For more information contact: Matt Roznowski 651-296-8875
As a member of the Health and Human Services Policy Committee during the 2013-2014 legislative session, I had the opportunity to shape policies to build healthier families, healthier communities and a healthier Minnesota.
Those policies are paying off and delivering positive results, but there is more work to do in the years ahead if we want to build on our progress.
Here are a few of the major health-related accomplishments over the past session and priorities for the future.
Skin cancer prevention:
I was proud to author and pass legislation that addresses an alarming increase in young women diagnosed with melanoma due to the rising use of indoor tanning equipment.
My bill, more commonly known as ‘Tan-Free Teens’ (House File 2177), prohibits children under 18 years old from using commercial tanning equipment, which exposes skin to harmful levels of cancer-causing ultraviolet radiation.
A wide-range of medical and public health organizations backed the legislation, including the American Cancer Society, Mayo Clinic, Minnesota Public Health Association and Minnesota Academy of Family Physicians.
My work on this issue earned me the honor of being named Legislator of the Year by the American Cancer Society Action Network.
Better care for senior citizens and people with disabilities:
After years of painful funding cuts and stagnant wages, the legislature boosted funding for nursing homes and Minnesotans who care for our seniors and people with disabilities living at home and in community-based settings.
Both funding increases are important steps toward providing a better quality of life for our seniors and people with disabilities as well as providing better wages for the Minnesotans who care for them.
With more and more Minnesotans within the Baby Boomer generation beginning to retire, additional improvements for long term care must be a major priority for our state over the coming decades. It is important that we provide high quality care for the people who spent their lifetimes forging a trail of prosperity for the rest of us.
Reducing the number of uninsured Minnesotans:
MNsure helped cut the number of uninsured Minnesotans nearly in half. That means the rest of us won’t have to pay for the uncompensated care of individuals that previously lacked insurance who went to emergency rooms when they had serious health problems.
After MNsure’s first enrollment period, 95 percent of Minnesotans now have health care, the second highest insured rate in the entire country. In addition, our premium rates are the lowest in the country, far lower than neighboring Wisconsin which chose to implement a federal ‘one-size-fits-all’ exchange.
And thanks to common sense consumer protections like banning insurance companies from charging women higher premiums than men, denying care to people with pre-existing conditions and capping the amount of care you can receive in a year or your lifetime, more Minnesotans have access to the care they need and deserve.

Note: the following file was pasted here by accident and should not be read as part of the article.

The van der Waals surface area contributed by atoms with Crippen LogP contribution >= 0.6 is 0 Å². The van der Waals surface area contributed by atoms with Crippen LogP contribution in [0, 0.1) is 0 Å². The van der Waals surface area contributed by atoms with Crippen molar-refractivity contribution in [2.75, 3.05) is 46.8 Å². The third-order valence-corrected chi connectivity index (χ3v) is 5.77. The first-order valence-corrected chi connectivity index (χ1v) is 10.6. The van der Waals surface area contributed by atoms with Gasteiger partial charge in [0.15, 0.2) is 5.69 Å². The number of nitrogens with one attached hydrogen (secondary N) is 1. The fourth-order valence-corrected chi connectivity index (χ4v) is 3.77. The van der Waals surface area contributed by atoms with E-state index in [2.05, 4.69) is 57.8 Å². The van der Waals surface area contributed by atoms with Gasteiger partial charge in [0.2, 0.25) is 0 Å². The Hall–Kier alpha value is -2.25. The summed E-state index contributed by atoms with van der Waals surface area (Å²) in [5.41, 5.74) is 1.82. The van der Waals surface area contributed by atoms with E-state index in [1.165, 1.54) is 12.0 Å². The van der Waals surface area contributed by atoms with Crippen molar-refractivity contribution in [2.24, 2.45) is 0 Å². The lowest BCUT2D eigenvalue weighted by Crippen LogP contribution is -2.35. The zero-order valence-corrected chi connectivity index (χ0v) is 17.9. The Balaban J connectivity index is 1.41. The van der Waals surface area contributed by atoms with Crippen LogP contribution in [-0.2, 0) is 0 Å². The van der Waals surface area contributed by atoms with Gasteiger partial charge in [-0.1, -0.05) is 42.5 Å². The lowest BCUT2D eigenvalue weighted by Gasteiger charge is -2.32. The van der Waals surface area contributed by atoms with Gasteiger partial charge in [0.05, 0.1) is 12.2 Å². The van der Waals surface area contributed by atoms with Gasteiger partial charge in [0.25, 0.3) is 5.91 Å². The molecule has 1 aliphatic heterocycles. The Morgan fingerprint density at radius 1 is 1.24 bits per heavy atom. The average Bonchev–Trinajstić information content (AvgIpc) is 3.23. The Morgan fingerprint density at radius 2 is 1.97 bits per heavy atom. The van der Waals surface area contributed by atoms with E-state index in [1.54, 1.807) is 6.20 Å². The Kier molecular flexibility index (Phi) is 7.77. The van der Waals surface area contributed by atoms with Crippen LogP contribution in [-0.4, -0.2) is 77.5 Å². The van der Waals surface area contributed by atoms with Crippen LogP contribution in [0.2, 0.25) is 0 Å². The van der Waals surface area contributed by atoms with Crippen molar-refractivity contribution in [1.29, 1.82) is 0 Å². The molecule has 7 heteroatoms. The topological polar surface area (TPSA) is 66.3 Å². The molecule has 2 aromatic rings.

Advancing health equity:
Despite being one of the healthiest states in the nation, a February 2014 report from the Minnesota Department of Health found significant, persistent health disparities among populations of color, stemming from social and economic disadvantages and a lack of educational opportunities. These disparities are unacceptable and are a barrier to greater prosperity for our state overall.
One example from the report is that African American and Latino women are more likely to be diagnosed with later-stage breast cancer.
Minnesota was among the first states to have a legislative mandate to reduce health disparities and we need to keep making this issue a priority in future years. Our work to advance health equity is ongoing through the Eliminating Health Disparities Initiative (EHDI) grants, the Statewide Health Improvement Program (SHIP) and the recently established MN Center for Health Equity.
Unsession’s impact on health:
Governor Dayton’s ‘Unsession’ initiative, which I like to refer to as cleaning our state’s closet of laws and various policies for government agencies, eliminated antiquated language from state statutes and provided an opportunity for the Department of Health to reflect on its overall mission and purpose.
For example, the legislature updated the Health Care Administrative Simplification Act, something that had not been done in 20 years, with many provisions having been outdated. Housekeeping and clarifying changes include establishing uniform billing forms, requirements and companion guides.
Stay in touch:
If you have any questions, feedback or ideas, I would love to hear them and continue working with you to build a healthier Minnesota.
State Representative, District 53A